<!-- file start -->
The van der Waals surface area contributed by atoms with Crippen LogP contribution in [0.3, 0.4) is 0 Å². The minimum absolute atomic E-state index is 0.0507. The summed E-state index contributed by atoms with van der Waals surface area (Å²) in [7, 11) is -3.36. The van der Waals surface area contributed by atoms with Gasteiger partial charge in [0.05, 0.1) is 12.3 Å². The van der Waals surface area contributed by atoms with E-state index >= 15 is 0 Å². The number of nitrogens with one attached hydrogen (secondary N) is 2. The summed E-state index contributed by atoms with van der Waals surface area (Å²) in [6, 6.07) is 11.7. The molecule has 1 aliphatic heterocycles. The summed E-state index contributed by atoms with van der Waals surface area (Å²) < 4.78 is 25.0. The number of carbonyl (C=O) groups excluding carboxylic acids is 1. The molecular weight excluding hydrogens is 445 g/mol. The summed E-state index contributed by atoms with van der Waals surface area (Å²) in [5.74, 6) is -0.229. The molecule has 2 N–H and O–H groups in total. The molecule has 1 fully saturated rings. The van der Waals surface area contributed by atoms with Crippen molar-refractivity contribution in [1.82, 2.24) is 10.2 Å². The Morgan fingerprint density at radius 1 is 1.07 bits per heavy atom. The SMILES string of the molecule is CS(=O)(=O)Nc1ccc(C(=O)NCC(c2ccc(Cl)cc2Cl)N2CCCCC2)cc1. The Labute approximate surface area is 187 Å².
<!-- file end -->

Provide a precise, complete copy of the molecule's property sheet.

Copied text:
The van der Waals surface area contributed by atoms with Crippen LogP contribution in [0.3, 0.4) is 0 Å². The minimum absolute atomic E-state index is 0.0507. The summed E-state index contributed by atoms with van der Waals surface area (Å²) in [7, 11) is -3.36. The van der Waals surface area contributed by atoms with Gasteiger partial charge in [0.05, 0.1) is 12.3 Å². The van der Waals surface area contributed by atoms with E-state index >= 15 is 0 Å². The number of nitrogens with one attached hydrogen (secondary N) is 2. The summed E-state index contributed by atoms with van der Waals surface area (Å²) in [6, 6.07) is 11.7. The molecule has 1 aliphatic heterocycles. The summed E-state index contributed by atoms with van der Waals surface area (Å²) < 4.78 is 25.0. The number of carbonyl (C=O) groups excluding carboxylic acids is 1. The molecular weight excluding hydrogens is 445 g/mol. The summed E-state index contributed by atoms with van der Waals surface area (Å²) in [5.74, 6) is -0.229. The molecule has 2 N–H and O–H groups in total. The molecule has 1 fully saturated rings. The van der Waals surface area contributed by atoms with Crippen molar-refractivity contribution in [1.82, 2.24) is 10.2 Å². The Morgan fingerprint density at radius 1 is 1.07 bits per heavy atom. The SMILES string of the molecule is CS(=O)(=O)Nc1ccc(C(=O)NCC(c2ccc(Cl)cc2Cl)N2CCCCC2)cc1. The Labute approximate surface area is 187 Å².